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Kids Safety: Snow & Cold Tips

on December 30, 2012

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Here are some important health and safety tips to remember during these cold days. Tips provided from Dr. Jen Canter, a pediatrician and the developer of Play This Way and workingmother.com editor Helen Johnson. 

Get Outside: Fresh air and exercise are a good thing! Don’t worry about the cold. It doesn’t make you sick, only over-exposure does. Schools should encourage outdoor recess and give kids time to dress and undress for the weather. Check your school’s policy so your children have the right clothes with them or work with your parents’ association to create a winter weather policy.

Frequent  Breaks & Drinks: If the kids are spending a snow day outside, (playing, sledding, skiing, skating) bring them in each hour for warm-up breaks or if they complain of being cold or wet. They should drink water and other fluids as often as on a hot day! 

Keep Them Dry & Warm: Dress them in layers including on the feet and hands (socks and glove liners that wick away moisture are good investments).  In the snow, wear a waterproof outer layer. Keep the head covered in a hat or pullover facemask. Hoods can keep snow from going down the back. Long scarves can pose a safety hazard.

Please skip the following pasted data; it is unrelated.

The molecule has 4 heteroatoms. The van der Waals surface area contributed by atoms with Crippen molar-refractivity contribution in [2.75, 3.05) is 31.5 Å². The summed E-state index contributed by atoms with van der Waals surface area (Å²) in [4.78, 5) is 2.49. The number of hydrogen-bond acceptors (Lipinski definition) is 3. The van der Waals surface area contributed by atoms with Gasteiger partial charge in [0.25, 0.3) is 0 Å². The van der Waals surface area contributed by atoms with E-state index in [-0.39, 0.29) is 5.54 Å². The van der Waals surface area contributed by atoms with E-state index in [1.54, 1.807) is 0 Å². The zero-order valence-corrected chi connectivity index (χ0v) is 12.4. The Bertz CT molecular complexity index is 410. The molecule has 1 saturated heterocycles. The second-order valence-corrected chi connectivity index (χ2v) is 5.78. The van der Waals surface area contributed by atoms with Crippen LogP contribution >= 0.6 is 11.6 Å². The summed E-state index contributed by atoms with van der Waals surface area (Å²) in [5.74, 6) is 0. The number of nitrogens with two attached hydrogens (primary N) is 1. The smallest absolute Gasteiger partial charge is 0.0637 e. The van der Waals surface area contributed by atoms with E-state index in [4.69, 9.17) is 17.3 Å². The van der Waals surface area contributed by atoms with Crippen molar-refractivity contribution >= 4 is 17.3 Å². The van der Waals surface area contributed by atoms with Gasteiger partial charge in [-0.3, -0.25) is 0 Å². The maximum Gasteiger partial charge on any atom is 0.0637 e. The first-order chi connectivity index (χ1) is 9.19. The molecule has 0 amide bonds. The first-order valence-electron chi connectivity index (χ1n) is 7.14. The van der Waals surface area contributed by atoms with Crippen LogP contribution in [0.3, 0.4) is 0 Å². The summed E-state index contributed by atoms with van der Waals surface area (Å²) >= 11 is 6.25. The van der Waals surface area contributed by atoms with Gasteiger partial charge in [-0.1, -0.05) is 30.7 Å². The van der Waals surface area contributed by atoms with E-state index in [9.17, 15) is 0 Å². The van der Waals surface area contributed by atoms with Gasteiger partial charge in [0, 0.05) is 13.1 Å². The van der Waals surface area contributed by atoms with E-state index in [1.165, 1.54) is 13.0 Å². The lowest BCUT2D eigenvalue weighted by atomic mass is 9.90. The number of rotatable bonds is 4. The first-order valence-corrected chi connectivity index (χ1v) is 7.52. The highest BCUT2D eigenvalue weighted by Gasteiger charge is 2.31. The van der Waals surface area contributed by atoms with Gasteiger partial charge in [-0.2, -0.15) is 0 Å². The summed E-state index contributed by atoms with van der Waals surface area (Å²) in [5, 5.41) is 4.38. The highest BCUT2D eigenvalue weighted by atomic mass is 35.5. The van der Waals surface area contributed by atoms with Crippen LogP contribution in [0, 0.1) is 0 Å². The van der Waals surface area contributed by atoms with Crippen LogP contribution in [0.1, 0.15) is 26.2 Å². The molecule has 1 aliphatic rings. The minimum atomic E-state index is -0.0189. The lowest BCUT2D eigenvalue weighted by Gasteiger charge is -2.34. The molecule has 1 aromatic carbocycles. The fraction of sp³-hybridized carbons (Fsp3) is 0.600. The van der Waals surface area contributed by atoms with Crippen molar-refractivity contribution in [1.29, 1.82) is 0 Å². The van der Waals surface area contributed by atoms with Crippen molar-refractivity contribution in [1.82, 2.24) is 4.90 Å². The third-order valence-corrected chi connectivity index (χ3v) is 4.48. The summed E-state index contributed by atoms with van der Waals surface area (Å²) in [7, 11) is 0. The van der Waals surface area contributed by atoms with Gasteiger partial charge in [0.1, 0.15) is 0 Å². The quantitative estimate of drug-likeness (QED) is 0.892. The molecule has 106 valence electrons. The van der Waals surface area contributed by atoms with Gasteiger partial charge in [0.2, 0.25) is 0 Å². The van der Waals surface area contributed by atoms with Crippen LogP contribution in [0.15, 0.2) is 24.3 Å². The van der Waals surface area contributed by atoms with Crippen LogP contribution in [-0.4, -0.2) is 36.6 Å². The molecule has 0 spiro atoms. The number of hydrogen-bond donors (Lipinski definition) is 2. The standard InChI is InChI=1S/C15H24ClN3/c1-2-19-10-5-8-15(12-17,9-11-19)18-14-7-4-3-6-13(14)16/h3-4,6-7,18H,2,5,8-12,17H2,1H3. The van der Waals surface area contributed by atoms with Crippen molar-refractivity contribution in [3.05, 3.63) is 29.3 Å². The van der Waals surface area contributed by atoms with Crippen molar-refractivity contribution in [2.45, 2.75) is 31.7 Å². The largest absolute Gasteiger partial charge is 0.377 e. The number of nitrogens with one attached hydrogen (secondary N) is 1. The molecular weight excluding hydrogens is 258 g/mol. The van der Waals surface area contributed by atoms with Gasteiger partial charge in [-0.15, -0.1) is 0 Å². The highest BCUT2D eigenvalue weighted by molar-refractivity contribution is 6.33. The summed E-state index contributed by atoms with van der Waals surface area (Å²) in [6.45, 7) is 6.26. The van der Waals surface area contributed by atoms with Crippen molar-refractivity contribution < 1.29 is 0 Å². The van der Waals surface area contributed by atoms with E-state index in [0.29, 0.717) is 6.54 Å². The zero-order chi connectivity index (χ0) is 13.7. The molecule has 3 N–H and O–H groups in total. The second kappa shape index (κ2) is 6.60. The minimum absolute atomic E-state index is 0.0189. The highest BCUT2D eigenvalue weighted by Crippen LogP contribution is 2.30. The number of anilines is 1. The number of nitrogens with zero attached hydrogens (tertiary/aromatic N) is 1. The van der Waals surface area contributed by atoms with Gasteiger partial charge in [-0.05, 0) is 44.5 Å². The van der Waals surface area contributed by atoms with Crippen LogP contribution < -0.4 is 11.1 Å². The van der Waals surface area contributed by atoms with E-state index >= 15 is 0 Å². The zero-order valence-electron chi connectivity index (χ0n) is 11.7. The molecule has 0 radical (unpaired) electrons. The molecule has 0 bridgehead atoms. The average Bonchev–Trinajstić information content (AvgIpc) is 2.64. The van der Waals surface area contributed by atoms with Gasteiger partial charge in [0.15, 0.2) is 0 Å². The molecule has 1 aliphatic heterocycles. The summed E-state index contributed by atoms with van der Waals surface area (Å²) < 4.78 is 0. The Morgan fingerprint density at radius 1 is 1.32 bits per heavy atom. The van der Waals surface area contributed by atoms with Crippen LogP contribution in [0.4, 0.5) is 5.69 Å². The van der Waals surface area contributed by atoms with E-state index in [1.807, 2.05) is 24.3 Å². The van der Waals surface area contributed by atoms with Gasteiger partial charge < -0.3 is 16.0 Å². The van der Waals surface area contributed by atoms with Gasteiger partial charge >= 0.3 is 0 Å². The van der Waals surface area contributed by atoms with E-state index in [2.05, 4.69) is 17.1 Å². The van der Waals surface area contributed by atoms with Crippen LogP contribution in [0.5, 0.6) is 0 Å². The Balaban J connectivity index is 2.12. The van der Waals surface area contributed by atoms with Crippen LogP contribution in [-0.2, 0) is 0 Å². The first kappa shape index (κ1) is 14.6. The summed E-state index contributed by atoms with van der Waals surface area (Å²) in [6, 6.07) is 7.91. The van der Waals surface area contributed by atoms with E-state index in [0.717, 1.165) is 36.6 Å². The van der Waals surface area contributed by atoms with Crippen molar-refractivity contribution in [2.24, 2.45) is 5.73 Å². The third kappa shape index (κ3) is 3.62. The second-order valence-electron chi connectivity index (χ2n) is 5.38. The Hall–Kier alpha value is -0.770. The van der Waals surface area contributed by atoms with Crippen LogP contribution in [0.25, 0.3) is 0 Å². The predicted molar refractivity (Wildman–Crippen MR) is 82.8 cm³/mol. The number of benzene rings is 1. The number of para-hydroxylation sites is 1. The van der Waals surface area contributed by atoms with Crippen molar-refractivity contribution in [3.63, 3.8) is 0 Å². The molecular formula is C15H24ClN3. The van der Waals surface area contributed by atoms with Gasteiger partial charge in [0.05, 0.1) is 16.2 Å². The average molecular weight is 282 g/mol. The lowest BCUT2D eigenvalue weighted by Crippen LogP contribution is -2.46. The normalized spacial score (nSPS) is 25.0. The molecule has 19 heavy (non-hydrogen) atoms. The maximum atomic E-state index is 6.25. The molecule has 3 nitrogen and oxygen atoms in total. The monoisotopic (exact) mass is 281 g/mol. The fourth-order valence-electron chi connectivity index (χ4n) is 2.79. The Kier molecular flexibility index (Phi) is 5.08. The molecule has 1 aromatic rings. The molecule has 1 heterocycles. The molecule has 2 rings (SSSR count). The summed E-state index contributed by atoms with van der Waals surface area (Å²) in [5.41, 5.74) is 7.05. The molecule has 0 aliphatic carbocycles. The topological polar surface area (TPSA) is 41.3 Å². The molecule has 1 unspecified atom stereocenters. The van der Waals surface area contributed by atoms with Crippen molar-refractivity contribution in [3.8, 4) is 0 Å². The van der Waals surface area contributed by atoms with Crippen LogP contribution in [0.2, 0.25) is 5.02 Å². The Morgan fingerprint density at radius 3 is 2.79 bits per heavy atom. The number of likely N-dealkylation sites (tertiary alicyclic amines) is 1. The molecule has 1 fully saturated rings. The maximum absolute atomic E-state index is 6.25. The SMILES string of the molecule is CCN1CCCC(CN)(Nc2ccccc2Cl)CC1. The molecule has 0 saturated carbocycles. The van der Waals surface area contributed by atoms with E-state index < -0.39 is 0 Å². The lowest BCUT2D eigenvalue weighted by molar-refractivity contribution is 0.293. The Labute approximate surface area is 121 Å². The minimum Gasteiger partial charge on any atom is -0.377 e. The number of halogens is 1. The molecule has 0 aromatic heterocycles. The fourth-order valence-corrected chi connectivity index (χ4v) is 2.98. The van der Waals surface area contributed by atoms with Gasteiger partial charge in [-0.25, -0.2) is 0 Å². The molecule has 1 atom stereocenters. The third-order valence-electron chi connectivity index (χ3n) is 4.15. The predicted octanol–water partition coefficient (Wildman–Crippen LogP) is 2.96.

Dress babies and toddlers in one more layer of clothing than you would feel comfortable in in the same weather. Don’t over bundle. 

Sun Block: Snowy and cold weather does not mean your child is protected from the sun. In fact, the reflection off the snow can make the sunburn even worse. Use a good SPF sun protection on exposed skin and lips, and reapply when your snow bunnies go back outside!

Inside the House: Cold weather is not a reason to use blankets, pillows, or other soft bedding with young infants.  They present a suffocation risk and should be kept out of an infant’s sleeping environment. Instead, use warmer fitted one-piece sleepers over a layer of lighter pjs or long johns.

Winter First Aid: If your child’s skin on her ears, fingers, toes or face becomes very red or he says it’s stinging or burning, he should get indoors immediately. Warm the skin gently with warm (not hot) compresses, or submerge in warm water. You may hold a hand or foot to warm it but do not rub. Change into fresh clothes.

Source: workingmother.com

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